I try to live my life with the motto of “turning negatives into positives,” but not everyone shares those ideals. Charles’ encounter with a fat biker, Matthew Corkum, which is really a good news story, has been twisted and turned into a diatribe against skiers by a few fat bikers who can’t seem to take “yes” for an answer. You can read Charles’ letter on my previous post Snowfall Update. The fat bikers comments are on the Facebook group Bow Valley Fat-Bike Riders.
My encounters with fat bikers who are following the rules have all been positive, evidenced by the photos on this page. Even the encounters where I’ve seen fat bikers damaging soft, freshly-groomed trails, have been used as educational tools in the hope that all can benefit from being informed.
I understand why skiers, especially older ones, have a difficult time accepting fat bikers on the trail. I’ve made it clear many times on my blog that fat bikes don’t damage the trail if they’re doing it properly, and I believe attitudes are slowly changing, but there will always be a small percentage who don’t want to share.
Charles’ letter is evidence of the ability of skiers to adjust their attitudes. How do we get the misinformed fat bikers to change their attitudes?As you can see from the ignorant comments(posted to the side), with no evidence or attribution, some fat bikers have a pre-conceived notion that I am their enemy when in fact just the opposite is true.
I worked with Banff National Park on the reconfiguration of Goat Creek so that fat bikes would have their own lane, reducing conflict with skiers. This in fact took away one track from skiers, but made it safer and more fun for everyone.
You have ill-informed, hardened attitudes from a very small contingent on both sides and I expect it’s just human nature to try and defend your turf. 99% of fat bikers are conscientious and respectful. It’s too bad a few of them had to turn a positive into a negative, or to use a sports term, grabbing defeat from the jaws of victory.
Please be respectful with your comments. You can disagree without being disagreeable.
Unfortunately due to Covid we will be seeing a LOT more trail users out there… of all types: Walkers, classic skiers, s’shoers, skate skiers, fat bikers and skinnier-tired-fat bikers. Since so many of them are relatively new to their respective sports and perhaps don’t crossover much, they will require patience and education. Many will end up on some of the wrong trails, some by accident and others by ignorance. Education starts at the shops they buy gear from, from trailhead signs, from other infrastructure users, and from being open to conversations and education. So I would ask the question of how can we include the local shops in the educating process? So if we go looking for conflict it’s pretty easy to find it, whereas if we go looking to share and educate you will most often find friendly reception.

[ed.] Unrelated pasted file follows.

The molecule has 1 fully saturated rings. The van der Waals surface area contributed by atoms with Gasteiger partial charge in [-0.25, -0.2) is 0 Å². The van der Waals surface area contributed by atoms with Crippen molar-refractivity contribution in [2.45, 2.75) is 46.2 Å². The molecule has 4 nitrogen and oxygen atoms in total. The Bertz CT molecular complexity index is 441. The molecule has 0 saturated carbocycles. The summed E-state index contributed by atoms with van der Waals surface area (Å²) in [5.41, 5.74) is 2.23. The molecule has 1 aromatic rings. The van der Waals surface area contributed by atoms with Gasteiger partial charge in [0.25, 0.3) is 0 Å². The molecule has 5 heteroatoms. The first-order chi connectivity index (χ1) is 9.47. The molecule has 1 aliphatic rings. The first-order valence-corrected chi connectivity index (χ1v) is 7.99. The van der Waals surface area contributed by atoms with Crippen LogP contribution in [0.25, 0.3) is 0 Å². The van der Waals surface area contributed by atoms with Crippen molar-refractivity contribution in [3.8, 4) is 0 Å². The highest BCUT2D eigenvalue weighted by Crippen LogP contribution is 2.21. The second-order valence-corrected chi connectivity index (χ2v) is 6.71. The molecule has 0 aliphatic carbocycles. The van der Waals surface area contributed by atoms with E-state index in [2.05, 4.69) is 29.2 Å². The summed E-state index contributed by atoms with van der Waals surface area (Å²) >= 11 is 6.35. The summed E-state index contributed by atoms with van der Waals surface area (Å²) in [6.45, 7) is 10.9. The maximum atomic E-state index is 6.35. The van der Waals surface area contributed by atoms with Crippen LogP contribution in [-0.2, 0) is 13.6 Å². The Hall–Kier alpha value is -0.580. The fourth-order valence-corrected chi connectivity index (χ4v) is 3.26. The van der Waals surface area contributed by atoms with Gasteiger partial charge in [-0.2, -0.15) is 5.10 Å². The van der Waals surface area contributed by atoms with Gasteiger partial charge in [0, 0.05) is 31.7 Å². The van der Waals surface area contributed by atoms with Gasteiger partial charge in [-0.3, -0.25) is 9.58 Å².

My grinds with fat bikers is only with those who run down track sets which is exceedingly rare, those that do not stay to the side of the trail on blind downhill corners and those that bike illegally on trails closed to bikers.
Other than that, they are ok on limited trails as bikes do far less environmental damage on snow covered trails as compared to dirt trails- ie ruts from bikes that lead to more erosion and debris entering fish bearing streams and rut erosion harm to trails which make hiking more difficult and increase trail maintenance costs.
Technically, Parks Canada should limit the speed of biking in the parks, like the City of Calgary does, on the bike trails to a maximum of 20 kph for safety purposes. The bikers are more of a hazard to hikers on certain hiking trails with blind downhill corners than skiers as they can move much quicker on solid ground than typical winter snow. Speed can be used in court cases involving accidents to help determine negligence or fault.
If Parks Canada does not have a biker responsibility code, it better move it’s butt and develop one for legal liability purposes. Parks Canada could be held legally responsible in the event of an accident on its trails which it controls and permits bikes to be utilized. We don’t need Parks Canada wasting more money on court cases than it already does because the Superintendent or Minister of Environment is too ignorant or lazy to develop a biker responsibility code for within Park boundaries.
As a hiker who has been highly injured in a crash by a bike going to fast downhill around a blind corner, I believe a biker responsibility code would be an excellent idea as it would simplify any court cases involving such accidents and educate people to be more careful riding. Making court cases simple also means less lawyer costs for the injured or crash victims which is greatly needed to keep money in the pockets of the injured.
If you ever do get hit by a biker, take pictures immediately for evidence purposes.
Keep on biking and skiing as safe as possible to keep the fun for all out there.
I’m not a fatbiker, but I’m doubtful radar traps are the answer here. Would we restrict skiers to 20km/hr also? Would be the fair thing to do, but that’s ridiculously slow. You’d need to snowplow down the entirety of Moraine Lake Road.
Injuries caused by cyclists are vanishingly rare. Despite being hyped by the media, these incidents are a tiny fraction of a percentage of traffic injuries and deaths worldwide.
So let’s all take a deep breath, ease off on the litigation talk, and learn to see the world from other points of view. The world has enough antagonism already.